Pimoroni Flotilla and Rockpool on Ubuntu, without a Pi!

flotilla

I signed up for the Pimoroni Flotilla Kickstarter campaign (it feels like years ago now! 😉 ) and when the hardware turned up, I didn’t have a Raspberry Pi handy.

Yes, I could very easily have dug one out, but it gave me the idea – it’s a USB device, so why does it even need a Raspberry Pi? So, I plugged it into my Ubuntu PC, did a bit of light Googling (other search engines are available 🙂 ) and it turns out, that because those lovely pirates at Pimoroni like Open Source, it was very easy to make it run on Ubuntu, so here is what I did.

Why do this?

  • You just received the Pimoroni Flotilla and want to get something running very quickly
  • You don’t have a Raspberry Pi available to plug it into
  • You have a PC running Ubuntu Linux and you want Rockpool to run on that without bothering with a Pi

How Flotilla Rockpool seems to work

Rockpool provides a nice web interface to allow you to mess with all the flotilla hardware without writing any code.

“Where’s the fun in that?” you might be thinking. OK, if you want, you can program it in python instead, but then this guide is not for you!

Rockpool is fun, and it allows you to tinker very easily and get something up and running, which may be just what you want when you pull the Flotilla goodies out of their pretty bag (or impressive box, if you stumped up for the Mega Treasure Chest).

So, to run Rockpool, you just run a very simple python script, which starts a web interface, which then uses HTML and Javascript to present the Rockpool interface, which you can then use to control the hardware. BUT, before the javascript will work, you need to be running another piece of software, called a “daemon” in the background. Rockpool talks to the daemon, and the daemon controls the hardware.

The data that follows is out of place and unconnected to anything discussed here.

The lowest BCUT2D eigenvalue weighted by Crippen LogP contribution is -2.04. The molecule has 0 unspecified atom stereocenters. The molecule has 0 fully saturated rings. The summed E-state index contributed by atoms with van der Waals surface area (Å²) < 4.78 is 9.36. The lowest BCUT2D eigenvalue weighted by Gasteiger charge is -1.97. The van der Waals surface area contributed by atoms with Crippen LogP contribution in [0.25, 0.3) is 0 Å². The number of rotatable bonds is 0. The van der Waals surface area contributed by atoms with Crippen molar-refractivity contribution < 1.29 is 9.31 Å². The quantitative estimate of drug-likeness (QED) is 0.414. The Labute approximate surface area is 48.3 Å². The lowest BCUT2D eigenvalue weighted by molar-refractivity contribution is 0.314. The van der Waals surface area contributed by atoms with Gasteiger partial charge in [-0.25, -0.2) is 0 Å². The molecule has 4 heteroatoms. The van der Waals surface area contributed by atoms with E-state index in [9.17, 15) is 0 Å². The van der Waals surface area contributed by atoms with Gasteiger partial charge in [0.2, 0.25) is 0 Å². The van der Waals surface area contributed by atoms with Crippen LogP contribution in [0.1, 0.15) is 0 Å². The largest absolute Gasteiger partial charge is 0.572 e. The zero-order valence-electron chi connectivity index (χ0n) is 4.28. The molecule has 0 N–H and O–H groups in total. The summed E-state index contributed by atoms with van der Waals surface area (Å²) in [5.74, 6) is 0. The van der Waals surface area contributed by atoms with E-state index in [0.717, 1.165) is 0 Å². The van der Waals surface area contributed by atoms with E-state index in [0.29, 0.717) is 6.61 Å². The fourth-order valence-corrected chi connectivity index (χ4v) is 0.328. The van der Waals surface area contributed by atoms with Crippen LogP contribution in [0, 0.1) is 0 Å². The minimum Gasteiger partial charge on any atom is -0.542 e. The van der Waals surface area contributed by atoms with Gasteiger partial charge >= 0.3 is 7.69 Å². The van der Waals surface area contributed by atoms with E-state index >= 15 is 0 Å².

Use the source, Luke!

Bet nobody’s ever made that joke before.

The daemon is unfortunately only available pre-built for the Raspberry Pi, which uses an ARM CPU architecture, so we can’t run that on our PC which uses either Intel x86 or AMD64 architecture. So, we’re going to need to build the daemon ourselves.

Fortunately, the source code is available, it’s written in C++ and has only a couple of dependencies, so we can build it ourselves easily.

The first thing we need to do is download the source code from github. If you don’t already have git installed, you’re going to need to install that first. Open a terminal and type the following.

sudo apt-get install git

Once git is installed, the following magic words will download the source code for the daemon.

git clone https://github.com/pimoroni/Flotilla-Daemon-VS.git

This will create a directory called Flotilla-Daemon-VS which contains the source code.

It really depends…

Now, before we can build the source code, we need to deal with a few dependencies.

Dependencies are libraries or other bits of code that we need to build or install before we can build or run the daemon.

The first is libserial. Unfortunately, the version of libserial currently available from the Ubuntu repositories isn’t quite bleeding-edge enough for the daemon, which needs really up to date code, which supports opening a serial port for bidirectional communication. However, the source code for the version we do want is included in the daemon source folder, so, let’s build it.